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Yasmin Ledesma
Yasmin Ledesma

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Built a Filterable To-do App in React

Introduction

Yeah, one could say this is the ol' reliable in terms of personal projects, so it's actually funny that this is my first time making one. Well, I had made one before, when I was more of a newbie than I am now, but it was pretty basic and, to be honest, I left the project without understanding much.

Now, this one Frontend Mentor challenge lived up to its title, and taught me so, so many new things about React. You should definitely give it a try if you're looking for your next project!

Please keep in mind that this is by no means a guide to build a todo list in React. This whole article is simply my way of documenting my experience doing it, the issues I found along the way, and the solutions I came up with to solve them. This is going to be a short one.

Table of Contents

Overview of the challenge

The original challenge can be found at Frontend Mentor.

If this one is not the most propular challenge there, I have no idea which one is: people have made almost 10 thousand attemps at it! But it only has a completion rate of 10%...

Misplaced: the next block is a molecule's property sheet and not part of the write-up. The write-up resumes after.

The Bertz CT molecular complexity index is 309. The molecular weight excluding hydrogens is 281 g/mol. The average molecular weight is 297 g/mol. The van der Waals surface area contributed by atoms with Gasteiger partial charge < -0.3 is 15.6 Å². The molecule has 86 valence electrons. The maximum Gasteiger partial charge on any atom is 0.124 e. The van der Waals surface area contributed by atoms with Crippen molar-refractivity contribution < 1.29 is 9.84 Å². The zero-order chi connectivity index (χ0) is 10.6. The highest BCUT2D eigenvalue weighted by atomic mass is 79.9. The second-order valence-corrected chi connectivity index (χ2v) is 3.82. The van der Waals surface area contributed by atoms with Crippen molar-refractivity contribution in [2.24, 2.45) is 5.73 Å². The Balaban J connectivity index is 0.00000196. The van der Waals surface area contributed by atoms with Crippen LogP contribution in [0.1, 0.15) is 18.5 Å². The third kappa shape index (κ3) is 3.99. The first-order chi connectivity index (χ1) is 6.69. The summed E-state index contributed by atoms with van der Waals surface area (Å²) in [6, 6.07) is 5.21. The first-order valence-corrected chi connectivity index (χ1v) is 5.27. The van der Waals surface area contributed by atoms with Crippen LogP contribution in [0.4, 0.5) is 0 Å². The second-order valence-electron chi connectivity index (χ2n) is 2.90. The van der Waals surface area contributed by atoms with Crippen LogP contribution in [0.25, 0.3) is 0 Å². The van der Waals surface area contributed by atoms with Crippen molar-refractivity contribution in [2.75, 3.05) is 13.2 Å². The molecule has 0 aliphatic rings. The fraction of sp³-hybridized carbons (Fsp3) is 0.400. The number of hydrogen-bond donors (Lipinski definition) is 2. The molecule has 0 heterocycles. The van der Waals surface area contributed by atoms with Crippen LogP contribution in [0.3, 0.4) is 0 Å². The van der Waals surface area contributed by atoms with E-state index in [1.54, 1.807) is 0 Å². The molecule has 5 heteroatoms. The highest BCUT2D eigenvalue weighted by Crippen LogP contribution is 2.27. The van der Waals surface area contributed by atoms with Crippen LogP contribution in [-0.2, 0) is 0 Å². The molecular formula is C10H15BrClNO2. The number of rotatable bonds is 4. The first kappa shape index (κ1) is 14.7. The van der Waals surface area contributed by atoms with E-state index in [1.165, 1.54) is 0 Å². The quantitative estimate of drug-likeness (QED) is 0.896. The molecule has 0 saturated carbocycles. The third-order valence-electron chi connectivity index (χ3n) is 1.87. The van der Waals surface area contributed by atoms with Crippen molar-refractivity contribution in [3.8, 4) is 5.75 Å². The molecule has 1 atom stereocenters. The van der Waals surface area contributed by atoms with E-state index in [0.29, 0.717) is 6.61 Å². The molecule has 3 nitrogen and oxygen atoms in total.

Basically, it challenges you to make a simple to-do app that can perform basic to-do list functions like adding, completing, and removing tasks. It should also remember the user's tasks, and allow them to change the theme from light to dark.

The tricky part about it is allowing the user to filter their list based on the state of compleition of their added tasks. And, oh boy, being able to figure out how to implement that, trying it out, failling, then going back to the thinking phase, was how about 90% of my time was spend working with this project.

The process

Challenge NĀ° The One and Only... at least this time around.

I usually start a project like this by writing the structure, then styling it. Making every separate component, and then adding them to the layout as a sort of mock-up app, for the lack of a good term. Finally, I get down to business to write the code that makes the app run like it's suppossed to.

And this time, the process was so surpringly, relatively smooth? But there was a catch, obviously, as there always is. When I reached the filtering buttons, I said to myself:

"Okay, just apply filter to my todos array with some conditions, then hook those buttons up."

const [todos, setTodos] = useState([]);

...

const filterCompleted = () => {
  return todos.filter( todo => {
    if(todo.completed === true) {
      return todo;
    }
  )
}
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I did so right away, and right away I found myself with an irreversibly mutated state that basically trashed all my stored tasks little by little, every time I pressed one of those buttons. And so, the thinking grind started.

My next solution failed. Then my next one worked, but it had problems. I'm not going to bore you with all the detailts of my try-and-fail's. It's enough to say I eventually arrived to a pretty good solution.